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Rotating Sphere.gif


Latin, axis, axle; akin to Old English eax axis, axle, Greek axōn, Lithuanian ašis, Sanskrit akṣaḥ


  • 1 a : a straight line about which a body or a geometric figure rotates or may be supposed to rotate b : a straight line with respect to which a body or figure is symmetrical —called also axis of symmetry c : a straight line that bisects at right angles a system of parallel chords of a curve and divides the curve into two symmetrical parts d : one of the reference lines of a coordinate system
  • 2 a : the second vertebra of the neck on which the head and first vertebra turn as on a pivot b : any of various central, fundamental, or axial parts
  • 3 : a plant stem

84 : one of several imaginary lines assumed in describing the positions of the planes by which a crystal is bounded and the positions of atoms in the structure of the crystal

  • 5 : a main line of direction, motion, growth, or extension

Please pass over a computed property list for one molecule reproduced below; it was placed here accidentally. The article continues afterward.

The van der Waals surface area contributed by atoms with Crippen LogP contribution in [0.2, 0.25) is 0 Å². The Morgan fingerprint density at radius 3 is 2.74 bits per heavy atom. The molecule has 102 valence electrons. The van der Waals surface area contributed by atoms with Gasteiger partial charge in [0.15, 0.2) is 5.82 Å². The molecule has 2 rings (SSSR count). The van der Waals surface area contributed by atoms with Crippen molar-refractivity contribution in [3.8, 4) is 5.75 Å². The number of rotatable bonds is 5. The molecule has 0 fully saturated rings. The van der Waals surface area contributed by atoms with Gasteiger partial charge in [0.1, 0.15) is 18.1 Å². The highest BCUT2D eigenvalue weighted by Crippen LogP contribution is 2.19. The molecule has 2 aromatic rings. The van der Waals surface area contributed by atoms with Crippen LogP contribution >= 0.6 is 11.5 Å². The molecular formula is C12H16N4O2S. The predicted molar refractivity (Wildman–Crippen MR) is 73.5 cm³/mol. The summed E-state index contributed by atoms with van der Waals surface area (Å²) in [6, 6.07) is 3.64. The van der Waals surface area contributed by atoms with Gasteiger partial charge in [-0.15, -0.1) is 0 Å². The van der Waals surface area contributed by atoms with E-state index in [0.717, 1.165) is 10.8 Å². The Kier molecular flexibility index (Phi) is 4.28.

• 6 a : an implied line in painting or sculpture through a composition to which elements in the composition are referred b : a line actually drawn and used as the basis of measurements in an architectural or other working drawing
  • 7 : any of three fixed lines of reference in an aircraft that run in the longitudinal, lateral, and vertical directions, are mutually perpendicular, and usually pass through the aircraft's center of gravity
  • 8 : partnership, alliance
  • 9 : a point or continuum on which something centers <an axis of social power>


A rotation is a movement of an object in a circular motion. A two-dimensional object rotates around a center (or point) of rotation. A three-dimensional object rotates around an imaginary line called an axis. If the axis of rotation is within the body, the body is said to rotate upon itself, or spin—which implies relative speed and perhaps free-movement with angular momentum. A circular motion about an external point, e.g. the Earth about the Sun, is called an orbit or more properly an orbital revolution.